Being a sequel to a sleeper hit would always be a tough job; there are now expectations and more exposure than the previous – this often results in marketing so intrusive that you feel like the entirety of the film has been released through trailers or various TV spots. As much as it would be wonderful to preach how Kickass 2 differs from this formula, the fact is that it doesn’t.
This film picks up with Chloe Grace Moretz’ Mindy McCready (better known as Hit-Girl) going to high school and Aaron Taylor-Johnson’s’ Dave Lizewski (better known as the eponymous Kick-Ass) feeling somewhat alienated and searching for others like him. This draws him to a Watchmen-esque band of super heroes with Jim Carrey’s maniacal Colonel Stars and Stripes at the head. Meanwhile Christopher Mintz-Plasse’s Chris D’Amico (aka Red Mist/ The Motherfucker (no, seriously)) decides to become a super villain. Are you still following?
The plot as a whole does feel like two separate stories shoehorned together (it is based upon two separate comic books, which might explain this) however it seems that the film is rather clunky in the way it transitions between the two stories. One other issue is that the film falls very flat when Chloe Moretz is not on-screen. Given her past performances in (500) Days of Summer, Let Me In and Hugo, she is definitely a very special talent.
The main flaw of Kickass 2 is the original. Kickass was sharp, tongue-in-cheek, self-referential and fresh – all of these the sequel lacks. There is no moment where a jetpack could appear with Elvis’ American Trilogy playing behind it. The main creative team of Matthew Vaughn and Jane Goldman take producer credits but it’s clear that Kickass 2 is missing the sassy, whip-smart script they have provided in their other collaborations such as Stardust and the first Kickass.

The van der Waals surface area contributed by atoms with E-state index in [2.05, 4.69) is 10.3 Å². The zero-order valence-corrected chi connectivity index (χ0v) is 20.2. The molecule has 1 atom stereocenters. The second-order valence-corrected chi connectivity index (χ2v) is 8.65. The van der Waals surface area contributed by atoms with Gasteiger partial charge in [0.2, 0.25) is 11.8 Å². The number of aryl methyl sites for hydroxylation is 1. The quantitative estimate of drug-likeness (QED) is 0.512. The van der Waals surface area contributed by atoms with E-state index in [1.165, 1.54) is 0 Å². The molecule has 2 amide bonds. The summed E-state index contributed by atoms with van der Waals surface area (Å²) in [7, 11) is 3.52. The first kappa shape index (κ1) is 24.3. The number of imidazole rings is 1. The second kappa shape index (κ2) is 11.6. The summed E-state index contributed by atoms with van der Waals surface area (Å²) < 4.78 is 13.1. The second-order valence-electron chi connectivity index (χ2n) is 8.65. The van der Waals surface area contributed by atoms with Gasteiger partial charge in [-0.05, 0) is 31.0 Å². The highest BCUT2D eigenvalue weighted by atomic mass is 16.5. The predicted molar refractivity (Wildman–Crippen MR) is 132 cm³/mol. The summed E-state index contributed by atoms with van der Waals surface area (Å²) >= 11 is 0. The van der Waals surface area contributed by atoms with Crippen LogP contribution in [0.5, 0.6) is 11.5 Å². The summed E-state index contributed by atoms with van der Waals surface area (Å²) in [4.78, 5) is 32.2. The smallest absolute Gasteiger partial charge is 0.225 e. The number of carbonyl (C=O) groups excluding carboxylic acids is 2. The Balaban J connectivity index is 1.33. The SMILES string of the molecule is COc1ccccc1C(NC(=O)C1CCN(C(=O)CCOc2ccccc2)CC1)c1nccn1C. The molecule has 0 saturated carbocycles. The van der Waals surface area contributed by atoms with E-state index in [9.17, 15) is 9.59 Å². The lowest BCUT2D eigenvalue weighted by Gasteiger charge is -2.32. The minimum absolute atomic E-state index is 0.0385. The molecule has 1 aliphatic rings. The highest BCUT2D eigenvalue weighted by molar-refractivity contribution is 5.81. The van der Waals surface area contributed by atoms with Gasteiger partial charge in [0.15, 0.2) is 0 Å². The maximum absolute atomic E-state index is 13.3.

Would it be a result of unrealistic expectations set by the love of the first film that causes Kickass 2 to be a disappointment? Potentially but it’s surprising how wide of the mark the sequel has fallen. It is not enough to turn up violence, swearing and stupidity, it needed to be done with the wit, charm and knowing of the original – and it wasn’t.
That is not to say there is no merit in Kickass 2, it has some good jokes and it does move along at a pace that is engaging although this, sadly isn’t enough. The big shock was that Jim Carrey was so underused. You have a big film star, a somewhat floundering career who has thrown himself fully into his character and the time is spent on the mopey Dave Lizewski – not a great move.
Given the feeling of the first film, Kickass 2 leaves you flat and somewhat unimpressed. It’s surprising actually indifferent the film is. It would be safe to assume from the first one that any sequel that is bigger, bolder and more sweary would cause a much more polarized response from its audience as opposed to the staggering indifference it gave.